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Correspondent 23

New and (Nearly) Flawless: A French Art Cafe on the Uzviz

by Paul Miazga

Frenchman Louis Chambaudie quite possibly lays claim to the best hard-luck-turned-good-luck story in Kyiv, at least as far as all the ex-pat businesspeople in the city are concerned. While his past trials and tribulations might make for some good reading in a seminar on business pitfalls of the former Soviet Union, his current efforts have culminated in the newest and most-talked about restaurant opening in the city in years – Vernissage – and he’s working virtually non-stop to keep up with all the demand he’s created there.

Roughly two years ago Chambaudie was as good as gone from the city’s food and beverage scene, an enterprising butcher and meat importer victimized by a greedy local landlord who tripled his rent virtually overnight, forcing him out of business. Personally, I thought I’d never hear from him again, but then just before the New Year Chambaudie opened Vernissage (tel. 8044 425-2403), a smart little Parisian-style art café at #30 Andriyivsky Uzviz. For the last two months, he says, he’s been busy non-stop and my experience at the place over the weekend only backs this up.

A personal collection of art adorns most free wall space at Vernissage and simple lighting augmented by candles brings a warmth and conviviality to the café that’s uncommon for most Ukrainian-run restaurants in town. Adding to this, two sizable mirrors along one wall to create depth and Chambaudie’s welcoming presence and Vernissage avoids the nauseating claustrophobia of other below-ground restaurants and is instead cozy and inviting. While Vernissage has only seating for perhaps 40, each table feels distinct and separate from the rest and this also lends itself to the busy, yet not rushed feel of the place.

The lively atmosphere, filled with far more French and European accents than local ones, has few parallels in the city and speaks of the drawing power for such a personalized dining space in the Ukrainian capital, which is sorely lacking in this regard. My girlfriend and I, who had reserved a table nearly three hours in advance (evening reservations are a virtual necessity at Vernissage already), were shown to a table in the small corner by the said mirrors, partially secluded from the other, larger corner that faces the winding street outside. Light mood music came from speakers over the bar and complemented the art-café décor.

The Vernissage menu speaks volumes about Chambaudie’s history as a quality butcher. The menu, not overly deep and which includes French and Ukrainian dishes, devotes an entire page to steaks, the restaurant’s most noteworthy offering among many tempting offerings: Thai-style soups (among several others in the Hr 30 to Hr 43 range), various green salads (avg. Hr 30), tiger shrimp platters, fish and more. The steaks come with a range of toppings, from parmesan cheese to simple garlic butter, a red wine-green pepper reduction and others. Each portion is a meal in itself and comes with a small salad for just Hr 57, which is easily the best price for a cut of meat of this quality in the country. Side orders, not recommended with the steak but for the pork filet, or for vegetarians not wanting just a salad, include French beans, grilled vegetables and others (Hr 15 to Hr 25). Dessert standards include crème brulee, poached pears and more.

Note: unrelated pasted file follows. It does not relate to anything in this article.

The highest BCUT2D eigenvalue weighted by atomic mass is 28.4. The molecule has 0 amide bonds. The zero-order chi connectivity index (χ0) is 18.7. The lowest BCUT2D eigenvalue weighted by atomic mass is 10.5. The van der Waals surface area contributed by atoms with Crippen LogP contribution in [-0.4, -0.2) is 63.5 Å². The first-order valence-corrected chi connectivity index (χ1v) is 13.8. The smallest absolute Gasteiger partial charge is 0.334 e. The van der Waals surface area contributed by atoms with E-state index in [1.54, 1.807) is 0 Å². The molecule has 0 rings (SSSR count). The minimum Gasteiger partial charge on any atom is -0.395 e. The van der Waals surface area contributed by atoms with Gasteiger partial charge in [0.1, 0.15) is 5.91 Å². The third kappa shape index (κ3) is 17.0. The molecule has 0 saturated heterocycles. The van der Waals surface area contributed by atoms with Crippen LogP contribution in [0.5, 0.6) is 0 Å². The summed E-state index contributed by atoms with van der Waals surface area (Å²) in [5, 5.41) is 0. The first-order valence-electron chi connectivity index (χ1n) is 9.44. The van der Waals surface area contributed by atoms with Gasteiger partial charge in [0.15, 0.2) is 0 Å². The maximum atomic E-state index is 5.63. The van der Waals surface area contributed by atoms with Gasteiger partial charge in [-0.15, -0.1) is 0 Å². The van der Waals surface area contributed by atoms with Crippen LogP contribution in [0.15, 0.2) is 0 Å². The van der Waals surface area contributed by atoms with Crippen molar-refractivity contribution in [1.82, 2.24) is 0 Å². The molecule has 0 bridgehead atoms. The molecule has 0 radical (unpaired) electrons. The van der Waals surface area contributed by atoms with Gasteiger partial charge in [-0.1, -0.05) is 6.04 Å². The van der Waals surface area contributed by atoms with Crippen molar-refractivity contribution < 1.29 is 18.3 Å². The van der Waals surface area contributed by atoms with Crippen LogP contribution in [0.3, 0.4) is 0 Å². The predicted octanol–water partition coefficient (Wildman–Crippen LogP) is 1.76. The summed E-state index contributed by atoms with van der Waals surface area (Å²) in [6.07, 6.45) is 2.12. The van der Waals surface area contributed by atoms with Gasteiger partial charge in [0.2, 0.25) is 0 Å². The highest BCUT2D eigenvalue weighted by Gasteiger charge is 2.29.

Naturally, Chambaudie hasn’t kept himself busy just for having a cozy atmosphere and good prices; the fact of the matter is the food (here meaning especially the beef) comes prepared as ordered. My girlfriend, who ordered her steak rare, got just that, the meat cooked not a bit more or less than desired. The wine list is deep – supplied handily by Vinolioub in Podil (as mentioned in a previous column) – with several nice offerings available by the glass or carafe. The dry rose we had was a nice complement to the salads and soup at the start of our evening. The service at Vernissage is also telling, with the staff being almost as comfortable in engaging customers and yet discreet in their service as at one of Kyiv’s other true French restaurants, Gorchitsa.

It’s hard to fault Vernissage, but to name one it would be that credit cards are as yet not accepted – a small drawback given all the other things done so well there. But to mediate this flaw, the summer terrace promises to be open in a month, meaning the atmosphere of that winding tourist street and the charm of this delightful new addition to the city’s dining scene. Vernissage is a must for city diners who appreciate authentic atmosphere as much as good food and good service.


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